Some minor problems occurred with computers resetting dates to 1994. Problem was fixed easily.
A few railroad ticket counters with outdated computer systems could not function on Jan. 3. Railroad fixed problem on the same day with no major impact.
A small government housing tenant database system handling approximately
1,000 records did not correctly recognize year 2000. Channel 7 Radio Station reported that its advertising scheduling computer failed to function correctly as of Jan. 1 for Year 2000-related reasons.
Supreme court and Ministry of Agriculture reported Year 2000 failures at approximately 800 midsize companies.
A minor Year 2000 glitch occurred in the Port Harcourt refinery maintenance and material management system. The glitch was cleared and normal operations resumed within 3 hours.
Cases of fax machines or other noncritical electronic equipment displaying the wrong date were reported.
Hospital admissions and payment systems experienced minor date-change problems.
Republic of Korea
One apartment building reported heat and hot water loss because of Year 2000 failures.
Minor glitches in management systems in Russia nuclear power plants reported.
Government reported failure in customs system because of Year 2000. Contingency plan is to use the manual systems until old systems are replaced by March.
Year 2000 problems were experienced in control systems for two out of nine nuclear reactors.
At Sri Jayawardenapura hospital the "Holter" (24 hour) E.C.G. Monitoring
Unit changed its date to 1994 during the rollover, despite issuance of a compliance certificate by the manufacturer. When the hospital changed the machine's date to 2000, it reset to 2094, and cannot be used.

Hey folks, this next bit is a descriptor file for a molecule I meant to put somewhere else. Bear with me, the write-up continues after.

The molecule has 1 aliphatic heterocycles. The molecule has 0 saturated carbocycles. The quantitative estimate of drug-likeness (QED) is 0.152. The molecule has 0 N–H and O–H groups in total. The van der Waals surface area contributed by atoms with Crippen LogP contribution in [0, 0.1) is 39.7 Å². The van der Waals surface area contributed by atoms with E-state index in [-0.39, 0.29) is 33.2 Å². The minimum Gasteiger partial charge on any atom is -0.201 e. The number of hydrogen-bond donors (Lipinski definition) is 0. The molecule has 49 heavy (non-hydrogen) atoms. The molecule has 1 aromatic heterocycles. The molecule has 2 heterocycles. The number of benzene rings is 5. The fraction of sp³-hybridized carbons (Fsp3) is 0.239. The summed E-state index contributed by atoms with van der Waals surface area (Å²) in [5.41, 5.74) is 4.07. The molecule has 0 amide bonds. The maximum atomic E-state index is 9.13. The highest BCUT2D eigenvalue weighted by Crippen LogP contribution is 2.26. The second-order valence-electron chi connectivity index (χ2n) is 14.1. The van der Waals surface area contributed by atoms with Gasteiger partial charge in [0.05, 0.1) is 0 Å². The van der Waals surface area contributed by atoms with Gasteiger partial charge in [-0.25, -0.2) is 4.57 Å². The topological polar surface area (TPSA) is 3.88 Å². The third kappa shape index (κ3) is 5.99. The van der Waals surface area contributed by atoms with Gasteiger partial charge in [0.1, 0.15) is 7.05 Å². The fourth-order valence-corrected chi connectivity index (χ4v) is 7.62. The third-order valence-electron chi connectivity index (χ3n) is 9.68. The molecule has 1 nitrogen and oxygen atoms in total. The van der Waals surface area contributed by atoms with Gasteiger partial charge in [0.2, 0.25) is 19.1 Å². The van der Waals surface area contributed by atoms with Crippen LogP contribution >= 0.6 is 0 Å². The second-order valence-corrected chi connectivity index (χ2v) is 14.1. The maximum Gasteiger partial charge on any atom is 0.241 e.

A blood pressure monitoring machine displayed wrong dates in one hospital in southern Taiwan. Bad date codes in hospital registration systems also reported.
Zanzibar reported television transmission problems.
The Medical Devices Agency issued a Year 2000 special issue regarding Gambro Ak 100 and Ak 200 hemodialysis units. These can display incorrect dates and times, which may result in failure of the auto-disinfect cycle.
SMS Patient Management systems reported failures in Western United States.
Bank credit card companies reported to financial regulators on January 6 that they have identified, and are taking steps to correct, a potential Y2K glitch involving some credit card transactions. According to officials from the credit card industry, merchants did not make use of free upgrades provided in 1999 for a software package manufactured by CyberCash Inc; the glitch could produce duplicate postings of charges made after Jan. 1. The problem primarily affects smaller retailers, as larger retailers generally have their own software.
Florida and Kentucky unemployment insurance benefit systems encountered a Year 2000 error in an automated telephone call processing system. The glitch in custom code prevented some claimants from claiming earned income for the week ending Jan. 1, 2000. Ten states use the system, but only Florida and Kentucky experienced the problem. A software-based patch was distributed, enabling the resumption of automated earned income processing.
The Federal Reserve Bank of Chicago reported a Year 2000 glitch in transferring about $700,000 in tax payments from customers of 60 financial institutions in the region out of $15 billion processed nationally that day.
Telephone problems due to Year 2000 errors reported in province of Ba Ria.
The City of Harare's financial system failed. Clerks at Harare Municipality were not adequately trained in the use of a new billing system, resulting in delays in sending out bills for water and rates.